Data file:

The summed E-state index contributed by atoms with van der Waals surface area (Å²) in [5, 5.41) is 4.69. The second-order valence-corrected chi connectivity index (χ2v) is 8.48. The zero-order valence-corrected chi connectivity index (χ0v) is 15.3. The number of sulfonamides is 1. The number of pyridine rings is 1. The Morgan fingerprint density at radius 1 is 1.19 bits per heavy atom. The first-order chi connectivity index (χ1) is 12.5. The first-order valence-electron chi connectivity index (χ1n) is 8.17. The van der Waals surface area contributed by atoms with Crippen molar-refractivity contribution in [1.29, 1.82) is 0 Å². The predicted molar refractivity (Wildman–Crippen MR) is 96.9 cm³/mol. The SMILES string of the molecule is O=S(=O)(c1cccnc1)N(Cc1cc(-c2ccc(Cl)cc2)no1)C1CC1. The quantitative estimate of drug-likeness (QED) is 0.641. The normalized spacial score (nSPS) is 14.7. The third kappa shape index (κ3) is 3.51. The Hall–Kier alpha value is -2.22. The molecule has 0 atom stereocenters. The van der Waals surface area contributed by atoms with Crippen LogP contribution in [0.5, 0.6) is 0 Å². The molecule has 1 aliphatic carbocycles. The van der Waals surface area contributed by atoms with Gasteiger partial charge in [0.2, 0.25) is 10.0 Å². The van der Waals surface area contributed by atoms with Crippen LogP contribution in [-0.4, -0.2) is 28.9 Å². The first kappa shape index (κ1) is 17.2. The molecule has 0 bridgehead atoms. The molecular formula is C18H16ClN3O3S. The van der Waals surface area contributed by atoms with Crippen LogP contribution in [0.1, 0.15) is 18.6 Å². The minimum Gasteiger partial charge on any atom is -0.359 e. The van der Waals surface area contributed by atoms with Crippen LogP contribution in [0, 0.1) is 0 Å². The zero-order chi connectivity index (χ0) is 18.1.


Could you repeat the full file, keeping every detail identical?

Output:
The summed E-state index contributed by atoms with van der Waals surface area (Å²) in [5, 5.41) is 4.69. The second-order valence-corrected chi connectivity index (χ2v) is 8.48. The zero-order valence-corrected chi connectivity index (χ0v) is 15.3. The number of sulfonamides is 1. The number of pyridine rings is 1. The Morgan fingerprint density at radius 1 is 1.19 bits per heavy atom. The first-order chi connectivity index (χ1) is 12.5. The first-order valence-electron chi connectivity index (χ1n) is 8.17. The van der Waals surface area contributed by atoms with Crippen molar-refractivity contribution in [1.29, 1.82) is 0 Å². The predicted molar refractivity (Wildman–Crippen MR) is 96.9 cm³/mol. The SMILES string of the molecule is O=S(=O)(c1cccnc1)N(Cc1cc(-c2ccc(Cl)cc2)no1)C1CC1. The quantitative estimate of drug-likeness (QED) is 0.641. The normalized spacial score (nSPS) is 14.7. The third kappa shape index (κ3) is 3.51. The Hall–Kier alpha value is -2.22. The molecule has 0 atom stereocenters. The van der Waals surface area contributed by atoms with Crippen LogP contribution in [0.5, 0.6) is 0 Å². The molecule has 1 aliphatic carbocycles. The van der Waals surface area contributed by atoms with Gasteiger partial charge in [0.2, 0.25) is 10.0 Å². The van der Waals surface area contributed by atoms with Crippen LogP contribution in [-0.4, -0.2) is 28.9 Å². The first kappa shape index (κ1) is 17.2. The molecule has 0 bridgehead atoms. The molecular formula is C18H16ClN3O3S. The van der Waals surface area contributed by atoms with Crippen LogP contribution in [0.1, 0.15) is 18.6 Å². The minimum Gasteiger partial charge on any atom is -0.359 e. The van der Waals surface area contributed by atoms with Crippen LogP contribution in [0, 0.1) is 0 Å². The zero-order chi connectivity index (χ0) is 18.1.